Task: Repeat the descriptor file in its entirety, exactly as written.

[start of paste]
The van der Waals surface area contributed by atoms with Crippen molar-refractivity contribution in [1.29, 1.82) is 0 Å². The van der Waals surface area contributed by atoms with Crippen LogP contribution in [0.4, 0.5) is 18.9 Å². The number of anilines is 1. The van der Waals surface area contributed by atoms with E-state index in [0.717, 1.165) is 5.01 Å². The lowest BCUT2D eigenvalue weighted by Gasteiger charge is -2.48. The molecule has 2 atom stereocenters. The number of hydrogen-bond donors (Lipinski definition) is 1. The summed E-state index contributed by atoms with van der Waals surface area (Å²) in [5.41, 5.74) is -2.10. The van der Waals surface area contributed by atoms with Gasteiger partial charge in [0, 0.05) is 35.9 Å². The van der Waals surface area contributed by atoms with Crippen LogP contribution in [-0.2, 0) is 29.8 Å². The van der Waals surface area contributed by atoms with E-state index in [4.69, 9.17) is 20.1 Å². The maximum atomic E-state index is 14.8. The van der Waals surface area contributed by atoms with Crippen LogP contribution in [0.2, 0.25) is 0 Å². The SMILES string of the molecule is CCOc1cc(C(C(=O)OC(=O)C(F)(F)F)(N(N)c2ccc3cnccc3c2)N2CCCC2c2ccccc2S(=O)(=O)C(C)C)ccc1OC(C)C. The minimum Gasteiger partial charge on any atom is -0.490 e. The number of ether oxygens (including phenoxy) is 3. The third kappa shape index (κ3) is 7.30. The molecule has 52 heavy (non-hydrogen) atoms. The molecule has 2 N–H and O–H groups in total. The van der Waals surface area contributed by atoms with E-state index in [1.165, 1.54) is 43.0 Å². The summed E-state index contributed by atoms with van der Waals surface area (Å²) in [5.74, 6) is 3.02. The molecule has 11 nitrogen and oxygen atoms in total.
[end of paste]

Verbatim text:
The van der Waals surface area contributed by atoms with Crippen molar-refractivity contribution in [1.29, 1.82) is 0 Å². The van der Waals surface area contributed by atoms with Crippen LogP contribution in [0.4, 0.5) is 18.9 Å². The number of anilines is 1. The van der Waals surface area contributed by atoms with E-state index in [0.717, 1.165) is 5.01 Å². The lowest BCUT2D eigenvalue weighted by Gasteiger charge is -2.48. The molecule has 2 atom stereocenters. The number of hydrogen-bond donors (Lipinski definition) is 1. The summed E-state index contributed by atoms with van der Waals surface area (Å²) in [5.41, 5.74) is -2.10. The van der Waals surface area contributed by atoms with Gasteiger partial charge in [0, 0.05) is 35.9 Å². The van der Waals surface area contributed by atoms with Crippen LogP contribution in [-0.2, 0) is 29.8 Å². The van der Waals surface area contributed by atoms with E-state index in [4.69, 9.17) is 20.1 Å². The maximum atomic E-state index is 14.8. The van der Waals surface area contributed by atoms with Crippen LogP contribution in [0.2, 0.25) is 0 Å². The SMILES string of the molecule is CCOc1cc(C(C(=O)OC(=O)C(F)(F)F)(N(N)c2ccc3cnccc3c2)N2CCCC2c2ccccc2S(=O)(=O)C(C)C)ccc1OC(C)C. The minimum Gasteiger partial charge on any atom is -0.490 e. The number of ether oxygens (including phenoxy) is 3. The third kappa shape index (κ3) is 7.30. The molecule has 52 heavy (non-hydrogen) atoms. The molecule has 2 N–H and O–H groups in total. The van der Waals surface area contributed by atoms with E-state index in [1.165, 1.54) is 43.0 Å². The summed E-state index contributed by atoms with van der Waals surface area (Å²) in [5.74, 6) is 3.02. The molecule has 11 nitrogen and oxygen atoms in total.